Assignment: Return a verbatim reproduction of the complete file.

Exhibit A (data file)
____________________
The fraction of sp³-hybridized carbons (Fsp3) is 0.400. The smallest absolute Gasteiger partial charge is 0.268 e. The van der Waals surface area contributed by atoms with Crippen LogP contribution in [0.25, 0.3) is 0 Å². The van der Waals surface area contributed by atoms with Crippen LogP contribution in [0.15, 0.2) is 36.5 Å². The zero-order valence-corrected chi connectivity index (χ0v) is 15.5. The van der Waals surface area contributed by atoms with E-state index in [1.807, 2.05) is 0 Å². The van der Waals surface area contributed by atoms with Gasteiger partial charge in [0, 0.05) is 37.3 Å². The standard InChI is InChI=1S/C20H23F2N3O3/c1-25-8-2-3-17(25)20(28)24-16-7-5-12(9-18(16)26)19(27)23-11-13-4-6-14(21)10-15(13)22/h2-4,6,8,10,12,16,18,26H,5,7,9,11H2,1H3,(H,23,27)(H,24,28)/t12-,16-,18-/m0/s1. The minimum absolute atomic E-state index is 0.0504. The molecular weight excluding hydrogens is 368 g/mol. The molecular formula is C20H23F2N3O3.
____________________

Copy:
The fraction of sp³-hybridized carbons (Fsp3) is 0.400. The smallest absolute Gasteiger partial charge is 0.268 e. The van der Waals surface area contributed by atoms with Crippen LogP contribution in [0.25, 0.3) is 0 Å². The van der Waals surface area contributed by atoms with Crippen LogP contribution in [0.15, 0.2) is 36.5 Å². The zero-order valence-corrected chi connectivity index (χ0v) is 15.5. The van der Waals surface area contributed by atoms with E-state index in [1.807, 2.05) is 0 Å². The van der Waals surface area contributed by atoms with Gasteiger partial charge in [0, 0.05) is 37.3 Å². The standard InChI is InChI=1S/C20H23F2N3O3/c1-25-8-2-3-17(25)20(28)24-16-7-5-12(9-18(16)26)19(27)23-11-13-4-6-14(21)10-15(13)22/h2-4,6,8,10,12,16,18,26H,5,7,9,11H2,1H3,(H,23,27)(H,24,28)/t12-,16-,18-/m0/s1. The minimum absolute atomic E-state index is 0.0504. The molecular weight excluding hydrogens is 368 g/mol. The molecular formula is C20H23F2N3O3.